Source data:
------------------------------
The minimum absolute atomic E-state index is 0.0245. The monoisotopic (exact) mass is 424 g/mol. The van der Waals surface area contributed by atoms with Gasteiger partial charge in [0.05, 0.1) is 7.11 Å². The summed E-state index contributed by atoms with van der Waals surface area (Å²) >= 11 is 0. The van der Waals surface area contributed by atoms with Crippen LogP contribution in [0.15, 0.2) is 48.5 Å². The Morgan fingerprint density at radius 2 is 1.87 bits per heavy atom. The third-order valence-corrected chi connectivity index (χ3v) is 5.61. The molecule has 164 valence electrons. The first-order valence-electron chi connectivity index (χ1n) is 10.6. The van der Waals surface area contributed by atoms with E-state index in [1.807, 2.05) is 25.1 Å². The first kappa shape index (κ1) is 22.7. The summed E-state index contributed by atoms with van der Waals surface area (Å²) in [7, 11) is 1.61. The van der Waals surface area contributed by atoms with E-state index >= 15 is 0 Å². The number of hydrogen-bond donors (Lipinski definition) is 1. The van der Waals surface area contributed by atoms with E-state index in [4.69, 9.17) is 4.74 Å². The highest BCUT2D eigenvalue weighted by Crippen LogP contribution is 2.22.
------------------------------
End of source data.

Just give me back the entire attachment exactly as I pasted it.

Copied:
The minimum absolute atomic E-state index is 0.0245. The monoisotopic (exact) mass is 424 g/mol. The van der Waals surface area contributed by atoms with Gasteiger partial charge in [0.05, 0.1) is 7.11 Å². The summed E-state index contributed by atoms with van der Waals surface area (Å²) >= 11 is 0. The van der Waals surface area contributed by atoms with Crippen LogP contribution in [0.15, 0.2) is 48.5 Å². The Morgan fingerprint density at radius 2 is 1.87 bits per heavy atom. The third-order valence-corrected chi connectivity index (χ3v) is 5.61. The molecule has 164 valence electrons. The first-order valence-electron chi connectivity index (χ1n) is 10.6. The van der Waals surface area contributed by atoms with E-state index in [1.807, 2.05) is 25.1 Å². The first kappa shape index (κ1) is 22.7. The summed E-state index contributed by atoms with van der Waals surface area (Å²) in [7, 11) is 1.61. The van der Waals surface area contributed by atoms with E-state index >= 15 is 0 Å². The number of hydrogen-bond donors (Lipinski definition) is 1. The van der Waals surface area contributed by atoms with E-state index in [4.69, 9.17) is 4.74 Å². The highest BCUT2D eigenvalue weighted by Crippen LogP contribution is 2.22.